Book publishing has been trying to commit suicide for all the decades I've been writing, and now it's finally getting some traction on that project. Its latest folly is ironic: one of our most antitechnology businesses now places unrealistic hopes on technology as a savior, a textbook case of an American industry's unwillingness to make significant changes until one minute before doomsday. I don't expect more from publishing than stabs of experimentation until business gets much, much worse.

Meanwhile, like everyone else, I have a laundry list of changes that publishers might make in the interest of their survival. Some of my thoughts are obvious and universal: a massive scaling-down of the number of books published, more aggressive editing of what does get released, and a shattering of the template that says a new book must be bound between hard covers.

Better books are only part of the solution. Better marketing is just as important. For that reason, I believe publishers should immediately abandon their efforts at digital marketing and limit their publicity and marketing efforts to the traditional media that is their first and truest love.

Wait—isn't online marketing the future of book promotion? Absolutely. But publishers have had more than a decade to come to terms with what too many industry people still like to think of as “new media.” Instead of cultivating online book sites, publishers have focused on their own Web sites, as if readers care about imprints. Even now, their advice to writers doesn't go much beyond “You need a Web site.”

Online outreach to book blogs? Web ads targeted more precisely than Predator drones? Effective social networking? In each case, those campaigns would be better undertaken by experts.

I wish it were otherwise. But I have been editing a cultural concierge site called for five years now, generally praising three books a week. Almost all are off-the-beaten-midlist titles; almost every review leads to more sales on the day of publication than any single seller on the planet can claim. I dutifully send sales reports and links to publicists and alert them that I'm also slapping my review up on Amazon. They thank me, then disappear. Rare is the publicist who writes me, as Gregory Henry of Harper Perennial did recently, to praise my review of Philip Roth's new novel and suggest I read a book from his house by a young novelist who's being compared to Roth. More and more, I'm hearing directly from writers.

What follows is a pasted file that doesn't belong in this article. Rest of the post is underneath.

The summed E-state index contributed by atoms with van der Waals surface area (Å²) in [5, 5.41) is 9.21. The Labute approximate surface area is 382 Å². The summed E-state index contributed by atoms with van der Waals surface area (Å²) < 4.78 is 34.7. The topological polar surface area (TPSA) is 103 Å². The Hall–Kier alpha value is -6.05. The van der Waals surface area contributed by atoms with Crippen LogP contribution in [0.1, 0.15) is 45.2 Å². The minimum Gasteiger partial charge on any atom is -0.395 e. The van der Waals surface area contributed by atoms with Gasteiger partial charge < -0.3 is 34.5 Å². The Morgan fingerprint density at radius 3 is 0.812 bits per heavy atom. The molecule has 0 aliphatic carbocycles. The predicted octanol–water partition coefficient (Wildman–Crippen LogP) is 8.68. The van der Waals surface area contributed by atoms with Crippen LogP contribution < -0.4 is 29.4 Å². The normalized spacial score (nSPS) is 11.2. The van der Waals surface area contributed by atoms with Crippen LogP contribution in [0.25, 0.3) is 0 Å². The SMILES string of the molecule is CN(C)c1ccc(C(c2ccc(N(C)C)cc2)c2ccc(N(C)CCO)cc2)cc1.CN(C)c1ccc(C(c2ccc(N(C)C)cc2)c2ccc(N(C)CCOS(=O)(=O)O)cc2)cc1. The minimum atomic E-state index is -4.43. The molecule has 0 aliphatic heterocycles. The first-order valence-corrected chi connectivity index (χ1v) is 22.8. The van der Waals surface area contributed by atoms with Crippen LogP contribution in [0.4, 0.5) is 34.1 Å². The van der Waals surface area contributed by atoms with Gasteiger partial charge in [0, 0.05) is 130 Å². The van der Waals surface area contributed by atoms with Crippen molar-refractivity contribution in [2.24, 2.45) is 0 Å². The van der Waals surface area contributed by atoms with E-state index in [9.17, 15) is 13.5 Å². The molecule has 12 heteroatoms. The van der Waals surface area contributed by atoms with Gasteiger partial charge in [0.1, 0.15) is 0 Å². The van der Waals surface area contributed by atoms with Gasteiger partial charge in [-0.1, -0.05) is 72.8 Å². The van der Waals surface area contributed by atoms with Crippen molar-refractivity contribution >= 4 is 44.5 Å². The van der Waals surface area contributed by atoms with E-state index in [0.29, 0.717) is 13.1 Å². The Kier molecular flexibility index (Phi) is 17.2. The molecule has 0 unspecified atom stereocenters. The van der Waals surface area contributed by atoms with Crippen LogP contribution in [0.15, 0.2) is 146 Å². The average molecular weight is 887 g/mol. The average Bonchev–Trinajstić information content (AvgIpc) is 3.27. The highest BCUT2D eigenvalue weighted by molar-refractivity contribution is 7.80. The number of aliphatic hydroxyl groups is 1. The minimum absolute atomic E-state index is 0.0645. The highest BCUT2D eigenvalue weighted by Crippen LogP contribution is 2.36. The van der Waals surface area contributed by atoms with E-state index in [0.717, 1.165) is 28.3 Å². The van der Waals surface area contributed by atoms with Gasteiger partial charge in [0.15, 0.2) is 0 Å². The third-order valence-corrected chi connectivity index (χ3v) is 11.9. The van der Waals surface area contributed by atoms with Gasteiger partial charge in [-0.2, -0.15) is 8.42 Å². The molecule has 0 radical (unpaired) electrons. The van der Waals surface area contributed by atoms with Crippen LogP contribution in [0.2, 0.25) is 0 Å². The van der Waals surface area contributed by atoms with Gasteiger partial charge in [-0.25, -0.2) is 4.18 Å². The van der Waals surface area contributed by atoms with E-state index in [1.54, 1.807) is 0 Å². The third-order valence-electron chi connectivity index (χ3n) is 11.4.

That's just as well. Online book promotion requires more than a marketing assistant's willingness to drill down through 20 screens on Google. To be effective, it requires imagination, the out-of-the-box quality that in-the-box people like to think can be turned on at will. Not so.

Authors are beginning to grasp that the job description of “writer” has changed. Writers may be artists. They are also brands. And restless brands at that; it's the rare writer who stays with one publisher for the long haul. More typically, publishing contracts are for one or two books; in that truncated relationship, a publisher can only do so much for its writers. The heavy lifting of a career will fall to writers and their agents, or it just won't get done.

So unless they are geniuses—and recognized as such—writers who want attention for their work need to cultivate some 21st-century media skills. They should be camera-ready, because they'll want to make YouTube videos. They should know their way around social networking sites. They should have some experience with book clubs, and they should be willing to spend as much time there as they used to spend on book tours.

Who should finance these virtual media tours? My vote is for the publishers of books that stand a chance to succeed to attach $5,000 to $10,000 to the advance, money the writer can use only for digital marketing expenses and Web site enhancement. (Disclosure: I am a co-founder of an online book network with a marketing division; on occasion, I consult on its campaigns.)

To some, this shift in author/publisher responsibilities will seem horribly unfair to writers. But if the publishing industry continues on its current path—cutting 5% here, 10% there—it will face a reckoning far more draconian than anything I've suggested here.

The tools of a publishing renaissance are all around us; we use them every day, all day. It's just common sense to require publishers to choose their books wisely and edit them more diligently. It's equally sane to demand that writers take major responsibility for their careers. Neither news is hardly a tough love message.

Author Information
Jesse Kornbluth is the editor of